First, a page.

The tunnel also serves as a tourist attraction that you can walk through and exit into a completely different part of the city!
#4 Archaeological Museum
Due to its strategic location, over the millennia, a host of different civilizations and cultures have ruled or set up home in Croatia. Consequently, the ancient artifacts left behind are captivating to learn about.
The Archaeological Museum is home to some delightful items that really do span the centuries; you can be ogling at a 2500 BC ritual vessel one minute and staring at shields and swords the next. With over 450,000 items housed in the museum, it is a fascinating collection to explore, with some lovely Greek, Roman and Egyptian artifacts.
#5 Jarun Lake
Located in the western part of Zagreb, this huge artificial lake is the perfect place to hang out and relax and is very popular with tourists and locals alike. With loads of activities on offer, you can be kayaking and swimming in the lake one minute and cycling and running around it the next.
Its pebbled beaches are the perfect place to catch some sun. While Jarun Lake has lots of outdoor activities for you to enjoy, it also has some fantastic nightlife; there are a number of great bars and clubs for you to check out along the lakeside. In summer, the lake hosts the INmusic festival, which is great fun and yet another reason to visit Zagreb during the summer months.
#6 Jelacic Square
Located in the heart of the city, Jelacic Square is a bustling place, full of life and energy. As such, it is definitely worth passing by when you’re in Zagreb. With the downtown part of the city all around it, shops, businesses and offices line Jelacic Square.
The constant flow of people passing through the area makes it a great place for people watching. Named after Count Josip Jelacic, his statue stands proudly in the center of the square amidst all the lovely facades that display such a diverse range of architectural styles.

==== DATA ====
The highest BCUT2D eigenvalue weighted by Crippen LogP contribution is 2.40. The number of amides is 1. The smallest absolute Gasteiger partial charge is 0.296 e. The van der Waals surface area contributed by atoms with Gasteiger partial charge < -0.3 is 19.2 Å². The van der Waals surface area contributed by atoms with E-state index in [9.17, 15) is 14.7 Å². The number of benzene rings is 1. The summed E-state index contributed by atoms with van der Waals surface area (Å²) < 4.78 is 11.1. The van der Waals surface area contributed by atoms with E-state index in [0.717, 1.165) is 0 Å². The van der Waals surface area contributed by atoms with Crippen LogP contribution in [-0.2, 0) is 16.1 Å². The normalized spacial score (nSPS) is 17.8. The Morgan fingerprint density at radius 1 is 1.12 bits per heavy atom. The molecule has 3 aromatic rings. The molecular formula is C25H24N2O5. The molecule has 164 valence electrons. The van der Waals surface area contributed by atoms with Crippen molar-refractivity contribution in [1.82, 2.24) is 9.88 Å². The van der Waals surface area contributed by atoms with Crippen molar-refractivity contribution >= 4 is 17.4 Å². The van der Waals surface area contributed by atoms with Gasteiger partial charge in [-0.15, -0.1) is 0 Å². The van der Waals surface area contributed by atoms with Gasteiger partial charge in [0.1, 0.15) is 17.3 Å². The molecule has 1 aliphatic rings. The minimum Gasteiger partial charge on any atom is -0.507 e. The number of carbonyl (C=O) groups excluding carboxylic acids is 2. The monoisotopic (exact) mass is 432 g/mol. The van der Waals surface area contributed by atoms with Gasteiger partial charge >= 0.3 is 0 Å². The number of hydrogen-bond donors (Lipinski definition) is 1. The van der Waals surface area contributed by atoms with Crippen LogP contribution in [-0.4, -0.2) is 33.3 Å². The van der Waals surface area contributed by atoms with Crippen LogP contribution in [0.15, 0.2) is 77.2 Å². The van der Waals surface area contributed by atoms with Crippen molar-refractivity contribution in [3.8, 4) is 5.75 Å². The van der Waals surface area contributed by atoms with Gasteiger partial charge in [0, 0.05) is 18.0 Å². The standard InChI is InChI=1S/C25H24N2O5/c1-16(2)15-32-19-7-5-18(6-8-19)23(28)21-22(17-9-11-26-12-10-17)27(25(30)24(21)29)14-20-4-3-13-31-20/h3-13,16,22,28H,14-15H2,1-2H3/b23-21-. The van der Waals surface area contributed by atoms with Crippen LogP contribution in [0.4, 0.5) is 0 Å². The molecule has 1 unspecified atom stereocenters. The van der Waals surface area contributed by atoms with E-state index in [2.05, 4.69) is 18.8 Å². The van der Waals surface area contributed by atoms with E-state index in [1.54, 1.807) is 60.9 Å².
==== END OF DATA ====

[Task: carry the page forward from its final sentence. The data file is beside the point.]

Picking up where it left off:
#7 Funicular Railway
Ride the shortest funicular in the world!
The funicular runs every 10 minutes and connects Lower Town to the Upper Town. It only rises 66 meters up the side of Gric hill but is worth riding if you’re not willing to walk the short hill.
Despite the short journey, it is a very steep trip up the side of the hill and many locals have relied on it during the 120 years that it has been running.
#8 Dolac Market
Dolac Market is where locals come to buy their fruits, vegetables, dairy, meats and cheese, and flowers. This outdoor market is marked by red umbrellas.
The market runs year round and is only open in the mornings until 2PM.
#9 Maksimir Park
The largest park in Zagreb, Maksimir is also its oldest; it was first opened to the public all the way back in 1794. With five artificial lakes, as well as lovely little creeks and meadows, the park is delightful to visit; nature lovers, in particular, will enjoy being in its majestic natural surroundings and there is also a forest for you to explore.
As well as the wild animals and birds that reside in its meadows, forests, and lakes, the city’s zoo is also located in the park and is a great day out for all the family. A very popular place amongst Zagreb residents; Maksimir Park is definitely worth stopping by when visiting the city.
#10 Museum of Broken Relationships
If you hadn’t already guessed by the name, the Museum of Broken Relationships is devoted to break-ups from around the world. It’s a fun and quirky place to visit. Located in Zagreb’s Upper Town, the museum’s collection seems like a hodgepodge of random items.
In a way, it is, as they have all been donated by lovelorn people following a painful break-up. With display panels explaining the importance of the item and how it symbolized or defined the failed relationship, the exhibits range from the tragic and sad to the humorous and poignant. A slightly bizarre place, the Museum of Broken Relationships is definitely unlike anything you’ve ever seen before!